Like most Australians, you’re probably already well versed in the effects of deflation on the economy. That is, when you expect lower prices in the future, you’re more likely to put off spending today. And that, as the Reserve Bank never fails to remind us, is problematic. Not for you, the consumer who benefits from lower prices in the future, but for the economy as a whole, which reels on the back of lagging activity.
Curiously, this deflationary problem could be starting to affect the market’s perception of interest rates, too. To explore this in more detail, we first need to see how we got here.
First, to good news for investors.
August is already shaping up as a potential bumper month for two of Australia’s favourite asset classes: stocks and property. The latest inflation figures released by the Australian Bureau of Statistics have increased the likelihood of an interest rate cut next month.
Earlier today, the ABS confirmed that consumer prices rose just 0.4% in the June quarter. In all, inflation rose by just 1% in the 12 months to June, the weakest annual rate in 17 years. This figure was well below expectations, with predictions ranging as high as 1.5% in the lead up to the announcement.
In the short term, these lacklustre inflation figures should increase the pressure on the RBA to cut interest rates, perhaps as early as next month.
At 1.75%, the cash rate is already at its lowest level on record. Yet it’s widely tipped that rates will drop again in the coming months, as the RBA bids to boost inflation, while also applying pressure on the Aussie dollar.
But can the RBA truly hope to ‘tame’ weak inflation? At this point, it seems unlikely. Annual inflation has steadily fallen over the last eight quarters, despite a rash of rate cuts in the past 18 months.
Keep in mind that the RBA’s inflation target rate sits between 2–3%. So it’s a long way off that target at present. To even approach the upper end of that figure, you’d imagine the RBA would need to slash rates several times over. And even that comes with no guarantees, as the effects of rate cuts on inflation have been negligible over the past two years.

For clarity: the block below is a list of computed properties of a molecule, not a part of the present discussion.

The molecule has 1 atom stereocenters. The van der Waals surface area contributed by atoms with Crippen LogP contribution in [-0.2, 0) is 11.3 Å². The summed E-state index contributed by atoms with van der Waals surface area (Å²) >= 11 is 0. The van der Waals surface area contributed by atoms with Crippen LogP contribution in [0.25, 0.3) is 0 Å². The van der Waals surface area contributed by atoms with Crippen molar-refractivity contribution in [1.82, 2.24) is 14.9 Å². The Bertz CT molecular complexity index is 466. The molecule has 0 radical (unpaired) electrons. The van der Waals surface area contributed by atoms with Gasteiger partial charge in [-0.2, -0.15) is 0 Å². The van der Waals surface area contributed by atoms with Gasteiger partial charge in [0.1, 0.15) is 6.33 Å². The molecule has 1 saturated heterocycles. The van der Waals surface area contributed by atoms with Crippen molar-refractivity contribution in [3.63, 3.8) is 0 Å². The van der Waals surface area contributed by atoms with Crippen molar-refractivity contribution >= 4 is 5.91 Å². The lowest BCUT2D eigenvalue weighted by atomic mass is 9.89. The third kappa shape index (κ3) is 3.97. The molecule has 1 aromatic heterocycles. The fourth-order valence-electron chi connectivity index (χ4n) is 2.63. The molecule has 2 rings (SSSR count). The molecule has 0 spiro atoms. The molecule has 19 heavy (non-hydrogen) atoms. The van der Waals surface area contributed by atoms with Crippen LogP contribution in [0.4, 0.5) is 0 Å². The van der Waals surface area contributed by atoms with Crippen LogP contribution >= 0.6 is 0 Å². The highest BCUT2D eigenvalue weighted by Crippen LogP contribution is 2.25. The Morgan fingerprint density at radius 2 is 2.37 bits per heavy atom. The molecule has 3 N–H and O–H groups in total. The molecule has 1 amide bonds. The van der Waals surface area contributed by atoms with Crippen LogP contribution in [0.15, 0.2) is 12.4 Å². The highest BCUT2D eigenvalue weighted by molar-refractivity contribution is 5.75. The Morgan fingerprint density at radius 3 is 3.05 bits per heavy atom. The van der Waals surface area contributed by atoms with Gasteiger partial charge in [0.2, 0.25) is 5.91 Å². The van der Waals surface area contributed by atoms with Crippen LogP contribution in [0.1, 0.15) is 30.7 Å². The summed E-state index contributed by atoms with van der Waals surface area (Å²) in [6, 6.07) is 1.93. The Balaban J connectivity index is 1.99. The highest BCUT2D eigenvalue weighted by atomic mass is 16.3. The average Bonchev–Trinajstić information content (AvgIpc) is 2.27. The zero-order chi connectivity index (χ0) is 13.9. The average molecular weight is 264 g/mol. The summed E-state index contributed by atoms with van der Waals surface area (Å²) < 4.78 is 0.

Will the RBA cut rates in August?
It’s certainly plausible that the RBA will follow through with a 0.25% rate cut. Market consensus has shifted recently, with bets on a cut dropping from 70% to 50%.
Yet whether it takes place in August, September, or even October is moot. What matters is that the market not only expects it, but that it anticipates further cuts this year as well. As Capital Economics chief analyst Paul Dales notes, ‘We believe that continued low underlying inflation will prompt the RBA to eventually reduce rates to 1%.’
One way or another, the prospect of rates hitting 1% promises to make the second half of the year very interesting for investors.
On the ASX, any rate cut is likely to have a positive effect on shares. We can expect to see buoyed sentiment across the market should a rate cut fall early next week.
If market analysts are right, and rates fall to 1% by year’s end, it would be an extremely bullish development for stocks. Not least because cheap borrowing rates would enable companies to pursue a strategy of showering investors with rewards.
Yet the property market will hold even greater interest in the months ahead.
Very little has changed on this front for a while. Prices in high growth areas continue to surge, despite some downbeat assessments over unit/apartment oversupply.
Elsewhere, growth is either low and stagnant or non-existent (in the form of declining prices).